Codes and Frequencies
For sample adults and sample children who had surgery during the past 12 months (SURGERYR), SURGERYRNO reports the number of surgeries (either inpatient or outpatient) individuals had during that time period. Interviewers asked, "Including any time you may have already told be about, how many different times [have you/has sample adult/sample child] had surgery during the past 12 months?"
The 1997-1998 Field Representative's Manuals instructed interviewers to include as surgery "both major surgery and minor procedures such as setting bones or removing growths."
The Manuals for 1999 forward provided the following definition for surgery:
These definitions were not routinely shared with respondents. Indeed, the NHIS Codebooks for sample adults for 1999 forward acknowledge, "The data in this field may represent an undercount because the respondents may not have included all types of minor surgical procedures, such as setting bones or removal of growths, in their response." (See comparability section for further discussion.)
In 1997-2017, for sample children who had inpatient or outpatient surgery during the past 12 months (SURGERYR), information was collected on the number of outpatient surgeries they had during the past year (see SURGRYROUTNO).
Along with universe changes, differences in the survey instrument for the question associated with the filter variable SURGERYR (Had surgery in past 12 months) limit the comparability of SURGERYRNO across two time periods, namely, 1997-1998 and 1999 forward. Additionally, users should note changes to the top-code over time. In 1997-2015, number of surgeries per year was top-coded at 95. Beginning in 2016, this top-code was changed to 7 or more times for sample adults, though no sample children have more than 6 surgeries reported in 2016. In 2017, both sample adults and sample children are top-coded at 7 surgeries or more.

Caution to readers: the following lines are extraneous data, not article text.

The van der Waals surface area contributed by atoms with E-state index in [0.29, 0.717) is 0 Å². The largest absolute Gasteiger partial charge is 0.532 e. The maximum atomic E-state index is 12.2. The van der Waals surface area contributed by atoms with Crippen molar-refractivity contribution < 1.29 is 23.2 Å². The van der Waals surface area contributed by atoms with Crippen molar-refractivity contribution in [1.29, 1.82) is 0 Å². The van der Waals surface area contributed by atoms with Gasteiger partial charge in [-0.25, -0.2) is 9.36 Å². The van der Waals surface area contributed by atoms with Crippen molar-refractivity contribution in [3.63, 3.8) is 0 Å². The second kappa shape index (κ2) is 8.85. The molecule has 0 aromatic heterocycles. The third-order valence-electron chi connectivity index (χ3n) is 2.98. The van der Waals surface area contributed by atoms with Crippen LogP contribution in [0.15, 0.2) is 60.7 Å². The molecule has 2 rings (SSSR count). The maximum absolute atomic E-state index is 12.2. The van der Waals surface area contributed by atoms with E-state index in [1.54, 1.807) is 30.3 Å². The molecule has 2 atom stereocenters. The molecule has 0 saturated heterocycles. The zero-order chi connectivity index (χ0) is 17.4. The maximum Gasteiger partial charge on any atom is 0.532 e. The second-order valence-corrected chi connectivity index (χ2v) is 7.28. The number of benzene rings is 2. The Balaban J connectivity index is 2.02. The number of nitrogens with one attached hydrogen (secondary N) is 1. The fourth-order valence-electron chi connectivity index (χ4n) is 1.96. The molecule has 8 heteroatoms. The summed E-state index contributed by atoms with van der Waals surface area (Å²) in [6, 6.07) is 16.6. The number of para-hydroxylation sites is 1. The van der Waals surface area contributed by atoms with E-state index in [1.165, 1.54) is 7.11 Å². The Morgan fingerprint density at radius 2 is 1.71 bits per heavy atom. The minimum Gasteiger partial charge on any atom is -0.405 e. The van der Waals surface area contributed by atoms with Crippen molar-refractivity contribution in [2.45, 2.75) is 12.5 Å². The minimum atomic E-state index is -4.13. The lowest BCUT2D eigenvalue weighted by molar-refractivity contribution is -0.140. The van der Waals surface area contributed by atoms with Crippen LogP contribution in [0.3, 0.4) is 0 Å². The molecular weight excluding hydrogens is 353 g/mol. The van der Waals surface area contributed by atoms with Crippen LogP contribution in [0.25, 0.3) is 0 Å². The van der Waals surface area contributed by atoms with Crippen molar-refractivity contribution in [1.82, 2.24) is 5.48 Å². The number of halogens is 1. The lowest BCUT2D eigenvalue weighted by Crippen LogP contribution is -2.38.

The question associated with SURGERYR asked, "During the past 12 months, [have you/has sample child] had surgery or other surgical procedures either as an inpatient or outpatient?" Beginning in 1999, interviewers were instructed to read, if necessary, "This includes both major and minor surgery such as setting bones or removing growths." (No guidance was given to interviewers on when such elaboration was "necessary").
Because the general public may not automatically equate "surgery" with minor procedures like the removal of a benign growth or the setting of a broken bone, the inclusion of the follow-up statement classifying these treatments as "surgery" probably increased completeness of reporting beginning in 1999. Thus, the pool of people giving responses in SURGERYRNO was probably more limited, and the definition of surgery they implicitly used was probably narrower, in 1997-1998 than in subsequent years. Analysts should therefore exercise caution in comparing results for 1997-1998 with those from later years. For further discussion of this point, see the variable description for SURGERYR.
- 1997-2003: Sample adults age 18+ who had surgery in the past 12 months.
- 2004-2011; 2015-2017: Sample adults age 18+ and sample children under age 18 who had surgery in the past 12 months.
- 1997-2011, 2015-2017
- 1997-2011, 2015-2017 : SAMPWEIGHT